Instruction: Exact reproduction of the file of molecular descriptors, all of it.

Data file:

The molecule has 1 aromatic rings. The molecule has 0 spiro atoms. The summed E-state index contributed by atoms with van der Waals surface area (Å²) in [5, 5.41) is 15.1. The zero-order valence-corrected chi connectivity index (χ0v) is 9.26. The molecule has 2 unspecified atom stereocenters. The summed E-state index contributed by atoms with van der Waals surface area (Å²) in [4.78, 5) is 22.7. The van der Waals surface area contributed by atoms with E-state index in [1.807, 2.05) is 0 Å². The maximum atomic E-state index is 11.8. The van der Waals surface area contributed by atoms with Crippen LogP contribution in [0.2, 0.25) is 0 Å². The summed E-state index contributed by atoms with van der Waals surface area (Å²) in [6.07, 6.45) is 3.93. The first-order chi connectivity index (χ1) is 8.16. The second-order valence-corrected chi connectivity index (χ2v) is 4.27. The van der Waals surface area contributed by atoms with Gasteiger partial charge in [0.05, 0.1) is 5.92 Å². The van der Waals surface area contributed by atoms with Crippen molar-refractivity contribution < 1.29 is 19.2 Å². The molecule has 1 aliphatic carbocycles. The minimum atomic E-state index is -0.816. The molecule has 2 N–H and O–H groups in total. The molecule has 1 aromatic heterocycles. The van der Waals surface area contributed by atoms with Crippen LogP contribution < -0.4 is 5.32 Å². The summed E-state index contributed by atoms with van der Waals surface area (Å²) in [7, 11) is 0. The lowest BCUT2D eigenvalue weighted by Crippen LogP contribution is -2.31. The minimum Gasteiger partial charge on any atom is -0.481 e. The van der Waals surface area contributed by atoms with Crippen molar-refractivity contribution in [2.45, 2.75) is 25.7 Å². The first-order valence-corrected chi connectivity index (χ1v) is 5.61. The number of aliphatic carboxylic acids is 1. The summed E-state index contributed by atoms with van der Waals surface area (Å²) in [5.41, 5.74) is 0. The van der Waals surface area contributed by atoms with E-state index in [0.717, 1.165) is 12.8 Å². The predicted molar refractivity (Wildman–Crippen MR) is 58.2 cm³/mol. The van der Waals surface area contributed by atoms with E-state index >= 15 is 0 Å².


The molecule has 1 aromatic rings. The molecule has 0 spiro atoms. The summed E-state index contributed by atoms with van der Waals surface area (Å²) in [5, 5.41) is 15.1. The zero-order valence-corrected chi connectivity index (χ0v) is 9.26. The molecule has 2 unspecified atom stereocenters. The summed E-state index contributed by atoms with van der Waals surface area (Å²) in [4.78, 5) is 22.7. The van der Waals surface area contributed by atoms with E-state index in [1.807, 2.05) is 0 Å². The maximum atomic E-state index is 11.8. The van der Waals surface area contributed by atoms with Crippen LogP contribution in [0.2, 0.25) is 0 Å². The summed E-state index contributed by atoms with van der Waals surface area (Å²) in [6.07, 6.45) is 3.93. The first-order chi connectivity index (χ1) is 8.16. The second-order valence-corrected chi connectivity index (χ2v) is 4.27. The van der Waals surface area contributed by atoms with Gasteiger partial charge in [0.05, 0.1) is 5.92 Å². The van der Waals surface area contributed by atoms with Crippen molar-refractivity contribution < 1.29 is 19.2 Å². The molecule has 1 aliphatic carbocycles. The minimum atomic E-state index is -0.816. The molecule has 2 N–H and O–H groups in total. The molecule has 1 aromatic heterocycles. The van der Waals surface area contributed by atoms with Crippen LogP contribution < -0.4 is 5.32 Å². The summed E-state index contributed by atoms with van der Waals surface area (Å²) in [7, 11) is 0. The lowest BCUT2D eigenvalue weighted by Crippen LogP contribution is -2.31. The minimum Gasteiger partial charge on any atom is -0.481 e. The van der Waals surface area contributed by atoms with Crippen molar-refractivity contribution in [2.45, 2.75) is 25.7 Å². The first-order valence-corrected chi connectivity index (χ1v) is 5.61. The number of aliphatic carboxylic acids is 1. The summed E-state index contributed by atoms with van der Waals surface area (Å²) in [5.41, 5.74) is 0. The van der Waals surface area contributed by atoms with E-state index in [0.717, 1.165) is 12.8 Å². The predicted molar refractivity (Wildman–Crippen MR) is 58.2 cm³/mol. The van der Waals surface area contributed by atoms with E-state index >= 15 is 0 Å².